Taxpayer
Taxpayer

@adriana28 

 McDonalds is hit or miss with customer service.  I have a really busy one near home.  Customer service is average.  I have one near work -awful CS, noisy and warm restaurant.  The one near my parents-slowest McD on the planet.  Near the local community college- very surprising fast and great CS.  It just depends. 

bellaluna30
bellaluna30

@adriana28 Seriously, there aren't even WORDS on the registers - there are PICTURES of the condiments and stuff like onions, pickles, etc...

That should tell you something right there!  (I will say, however, that I've had some pretty good customer service at our "local" McD's.)

efrustrated
efrustrated

As an irregular burger eater, I see McD as a real last resort, get you home option. I recently had a Burger King, thinking the same, and was genuinely surprised that I enjoyed it! 

That was 4 months ago, while it wasn't a gourmet experience as such, it still stands out as a tasty burger that I'll seek out next time I'm in that market. 

Perhaps the market has realized that McD is just the lowest form of food available to them as consumers. 

JohnLuma
JohnLuma

Once again the so-called experts have it wrong. "Why would anyone buy a more expensive burger for $4-plus bucks when you can get two good $1-buck burgers or other similar price choices? Uh, I would suggest it's about... TASTE! Those who want cheap have to live with pretty bad TASTE! Those dollar burgers taste like cardboard with onions and ketchup. Simple as that. So there is no risk. If I want TASTE I know I have to pay for it and do so...every single time.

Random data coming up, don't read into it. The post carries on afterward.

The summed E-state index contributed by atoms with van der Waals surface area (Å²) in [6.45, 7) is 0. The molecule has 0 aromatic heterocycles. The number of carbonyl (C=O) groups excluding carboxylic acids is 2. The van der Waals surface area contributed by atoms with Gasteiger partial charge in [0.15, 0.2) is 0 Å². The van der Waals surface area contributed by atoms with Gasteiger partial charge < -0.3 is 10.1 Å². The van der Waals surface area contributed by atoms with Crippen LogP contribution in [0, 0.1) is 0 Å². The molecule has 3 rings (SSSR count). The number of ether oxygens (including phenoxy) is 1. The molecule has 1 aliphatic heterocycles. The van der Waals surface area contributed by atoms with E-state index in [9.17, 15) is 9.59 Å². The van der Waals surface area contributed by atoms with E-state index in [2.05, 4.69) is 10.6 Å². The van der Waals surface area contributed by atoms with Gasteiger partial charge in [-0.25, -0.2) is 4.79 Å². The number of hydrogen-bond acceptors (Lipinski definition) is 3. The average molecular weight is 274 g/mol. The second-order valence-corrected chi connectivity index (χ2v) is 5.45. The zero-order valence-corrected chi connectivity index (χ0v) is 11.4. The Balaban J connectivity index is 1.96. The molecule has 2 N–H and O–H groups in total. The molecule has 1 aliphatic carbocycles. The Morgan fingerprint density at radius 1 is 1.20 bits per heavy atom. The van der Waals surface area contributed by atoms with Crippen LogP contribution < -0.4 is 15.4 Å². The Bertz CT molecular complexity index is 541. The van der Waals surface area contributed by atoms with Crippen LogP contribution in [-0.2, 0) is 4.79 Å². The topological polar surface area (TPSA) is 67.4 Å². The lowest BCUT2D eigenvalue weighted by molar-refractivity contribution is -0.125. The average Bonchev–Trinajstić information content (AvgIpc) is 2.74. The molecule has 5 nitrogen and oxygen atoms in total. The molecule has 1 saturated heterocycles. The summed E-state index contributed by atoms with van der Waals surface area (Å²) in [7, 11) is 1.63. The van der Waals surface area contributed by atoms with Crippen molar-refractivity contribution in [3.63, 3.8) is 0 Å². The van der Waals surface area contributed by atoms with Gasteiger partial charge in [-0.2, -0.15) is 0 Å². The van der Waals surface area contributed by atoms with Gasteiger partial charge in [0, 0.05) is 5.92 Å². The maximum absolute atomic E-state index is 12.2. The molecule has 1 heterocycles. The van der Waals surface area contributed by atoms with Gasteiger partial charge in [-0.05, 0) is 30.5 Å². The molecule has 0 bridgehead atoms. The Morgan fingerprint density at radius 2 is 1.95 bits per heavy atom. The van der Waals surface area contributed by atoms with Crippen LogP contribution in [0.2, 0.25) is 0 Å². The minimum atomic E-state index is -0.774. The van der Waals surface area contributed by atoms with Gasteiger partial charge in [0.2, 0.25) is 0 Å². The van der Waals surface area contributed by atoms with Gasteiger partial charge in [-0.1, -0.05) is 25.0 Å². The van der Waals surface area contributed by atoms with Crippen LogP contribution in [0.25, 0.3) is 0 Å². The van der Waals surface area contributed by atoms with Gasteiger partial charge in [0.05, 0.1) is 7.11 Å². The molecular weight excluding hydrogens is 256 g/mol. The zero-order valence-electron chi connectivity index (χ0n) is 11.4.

bellaluna30
bellaluna30

@JohnLuma Not only that, but price and specials are dictated by area and franchise owners' participation.  The fam really appreciated it when we could get two Quarter Pounders with cheese for $3 or $4, or a 20 piece McNugg for $5, and who wouldn't love a dollar fry or large drink?

But where I live now...I'll take the two Western Bacons for $5 and buy fries & drinks at the store.  (I do still appreciate the dollar Fruit & Yoghurt Parfait.  I just wish it wasn't so sweet.)

killerdrgn
killerdrgn

@JohnLuma I think the authors meant within McDonalds. Like the big mac is about $4, whereas you can just get 2 cheeseburgers with special sauce for 2 for $2.

JohnLuma
JohnLuma

@killerdrgn @JohnLuma 

Oh I get that, but the same taste difference applies to all. It seems to come down to the old truism, "You get what you pay for."